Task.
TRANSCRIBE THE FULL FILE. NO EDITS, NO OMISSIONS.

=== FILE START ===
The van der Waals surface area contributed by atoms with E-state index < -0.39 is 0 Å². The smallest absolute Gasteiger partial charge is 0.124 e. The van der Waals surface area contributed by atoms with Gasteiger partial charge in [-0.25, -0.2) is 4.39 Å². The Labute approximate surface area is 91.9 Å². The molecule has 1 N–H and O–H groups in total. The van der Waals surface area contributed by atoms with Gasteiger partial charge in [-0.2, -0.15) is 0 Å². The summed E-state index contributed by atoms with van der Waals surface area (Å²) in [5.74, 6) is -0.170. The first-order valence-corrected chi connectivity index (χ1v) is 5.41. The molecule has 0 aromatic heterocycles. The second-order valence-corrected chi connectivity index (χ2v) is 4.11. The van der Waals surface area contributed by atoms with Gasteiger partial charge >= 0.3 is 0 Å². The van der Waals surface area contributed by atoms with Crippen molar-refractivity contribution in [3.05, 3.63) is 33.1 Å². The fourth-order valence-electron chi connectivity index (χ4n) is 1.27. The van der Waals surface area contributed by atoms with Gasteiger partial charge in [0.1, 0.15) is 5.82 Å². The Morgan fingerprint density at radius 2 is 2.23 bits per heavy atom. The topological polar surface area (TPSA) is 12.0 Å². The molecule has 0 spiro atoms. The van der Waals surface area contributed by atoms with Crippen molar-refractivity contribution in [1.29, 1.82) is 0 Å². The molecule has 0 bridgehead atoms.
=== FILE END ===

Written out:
The van der Waals surface area contributed by atoms with E-state index < -0.39 is 0 Å². The smallest absolute Gasteiger partial charge is 0.124 e. The van der Waals surface area contributed by atoms with Gasteiger partial charge in [-0.25, -0.2) is 4.39 Å². The Labute approximate surface area is 91.9 Å². The molecule has 1 N–H and O–H groups in total. The van der Waals surface area contributed by atoms with Gasteiger partial charge in [-0.2, -0.15) is 0 Å². The summed E-state index contributed by atoms with van der Waals surface area (Å²) in [5.74, 6) is -0.170. The first-order valence-corrected chi connectivity index (χ1v) is 5.41. The molecule has 0 aromatic heterocycles. The second-order valence-corrected chi connectivity index (χ2v) is 4.11. The van der Waals surface area contributed by atoms with Gasteiger partial charge >= 0.3 is 0 Å². The van der Waals surface area contributed by atoms with Crippen molar-refractivity contribution in [3.05, 3.63) is 33.1 Å². The fourth-order valence-electron chi connectivity index (χ4n) is 1.27. The van der Waals surface area contributed by atoms with Gasteiger partial charge in [0.1, 0.15) is 5.82 Å². The Morgan fingerprint density at radius 2 is 2.23 bits per heavy atom. The topological polar surface area (TPSA) is 12.0 Å². The molecule has 0 spiro atoms. The van der Waals surface area contributed by atoms with Crippen molar-refractivity contribution in [1.29, 1.82) is 0 Å². The molecule has 0 bridgehead atoms.